Usually, you start off with some sort of determination of the requirements. This might be a written document that completely details all the required behaviors, or something as simple as a page or even just a paragraph stating the problem, goal, and approach, or it might be something in between. What you choose to do here depends on who you're writing the program for: a contract project for a government agency or a big business will usually need more detailed requirements than a hobby project that you're doing for yourself and your friends.

Once you have an understanding of what you're going to write, you'll develop a plan of attack. Again, that could be a detailed implementation plan with all the interfaces specified, it could be a diagram on a cocktail napkin, or it could be something in the middle.

Setting up a project is another step that you should tackle before you start writing code. Some time spent thinking about the process of how you'll manage the code at the beginning avoids problems later. How will you manage different versions of the code and products, keep track of bugs, make sure you're sticking to the requirements, and communicate/collaborate with others? This doesn't all have to be done at the outset, but it's helpful to at least have a plan.

So, there's a lot that you should at least consider before you really get rolling with your IDE. You don't always need a super-refined process, and too much process can hold you back as easily as too little. Worrying about getting every detail of the architecture perfect before you write a line of code can be as debilitating as being stuck with a pile of poorly considered, difficult to manage code. Just remember that the process -- the planning, tools, documentation, etc -- is supposed to help you build a better product.

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Agreed, sorta. CS teachers always drilled into me that code should be planned before you start on it. HOWEVER...Often, before I commit to a project, I want to find out what's theoretically doable, and what systems might actually work for it (or, hit a hard exception and force me to start again). I don't want to build my systems around ideas and concepts I'm not sure of yet. Good luck doing that for your first game engine when you're just figuring out how matrices work. I guess it changes once you have a large wealth of experience. –  Katana314 May 22 '13 at 0:10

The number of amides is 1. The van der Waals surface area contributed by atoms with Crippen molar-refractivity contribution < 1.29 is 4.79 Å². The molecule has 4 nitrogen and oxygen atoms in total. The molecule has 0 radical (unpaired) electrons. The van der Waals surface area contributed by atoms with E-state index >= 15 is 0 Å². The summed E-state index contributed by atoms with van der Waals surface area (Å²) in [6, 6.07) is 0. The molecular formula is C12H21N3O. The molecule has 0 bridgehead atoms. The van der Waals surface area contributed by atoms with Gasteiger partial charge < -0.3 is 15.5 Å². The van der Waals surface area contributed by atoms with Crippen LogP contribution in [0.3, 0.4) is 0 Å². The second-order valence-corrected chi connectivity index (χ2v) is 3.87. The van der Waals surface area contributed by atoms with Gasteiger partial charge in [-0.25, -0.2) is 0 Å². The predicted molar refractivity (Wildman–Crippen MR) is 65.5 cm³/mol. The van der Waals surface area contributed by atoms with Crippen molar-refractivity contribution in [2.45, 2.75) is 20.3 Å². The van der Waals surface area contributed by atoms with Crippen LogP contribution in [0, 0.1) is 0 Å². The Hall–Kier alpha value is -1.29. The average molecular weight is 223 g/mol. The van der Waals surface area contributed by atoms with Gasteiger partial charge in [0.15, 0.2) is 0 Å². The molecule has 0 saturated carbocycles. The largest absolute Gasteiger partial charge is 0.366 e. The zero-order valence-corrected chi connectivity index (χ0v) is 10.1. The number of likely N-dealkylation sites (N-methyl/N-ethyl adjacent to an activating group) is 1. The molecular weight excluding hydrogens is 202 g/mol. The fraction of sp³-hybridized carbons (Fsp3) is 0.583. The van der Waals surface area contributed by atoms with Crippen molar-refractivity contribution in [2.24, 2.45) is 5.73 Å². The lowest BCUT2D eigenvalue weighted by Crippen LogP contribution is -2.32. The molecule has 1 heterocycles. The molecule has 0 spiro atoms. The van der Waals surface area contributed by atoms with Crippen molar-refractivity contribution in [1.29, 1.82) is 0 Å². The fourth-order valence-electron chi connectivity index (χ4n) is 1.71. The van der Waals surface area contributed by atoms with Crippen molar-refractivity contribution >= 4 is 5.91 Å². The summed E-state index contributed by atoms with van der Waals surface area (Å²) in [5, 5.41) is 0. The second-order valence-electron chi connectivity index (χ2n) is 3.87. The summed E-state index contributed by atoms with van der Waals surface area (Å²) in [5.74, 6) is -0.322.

@Katana314 If you're just figuring out how matrices work, it might be a good idea to use someone else's game engine for a while before you write your own. Reusing existing, well-tested code is a great way to simplify your project, thus reducing the amount of detail you need in your planning. –  William Shakespeare May 22 '13 at 0:30
    
Working out the code of an existing game engine is a ton of work for a beginning programmer - for production material, that code makes sense, but there are numerous levels of indirection for the actual core code at a time when someone's just trying to figure out the basic, straightforward rendering logic. A kid's first game engine might actually have direct array references to each type of entity, but that's fine for basics; you NEED to have incremental steps to understand the "why" behind something like a Scene Graph. –  Katana314 May 22 '13 at 0:47

Are you an engineer or an artist? Or a little of both.

As an engineer you want to do planning and testing. However, software is fluid so you can get feedback rapidly. Plan a little, test a little, code a little (yes, test first, then code).

As an artist, software is fluid. I think of it like writing a book, perhaps a novel. You have a few characters that you want to develop, ideas for plot lines, and maybe a few chapters. The development of the story is non-linear, but eventually fits together.

Testing is key to developing code. Testing let's you build parts of the code in small chunks that can be individually constructed. Build many test programs around a test system (e.g. google test). This let's you evaluate how the code/object/function should work before working on how it integrates into the larger application.

Most important, have fun, and enjoy what you are building!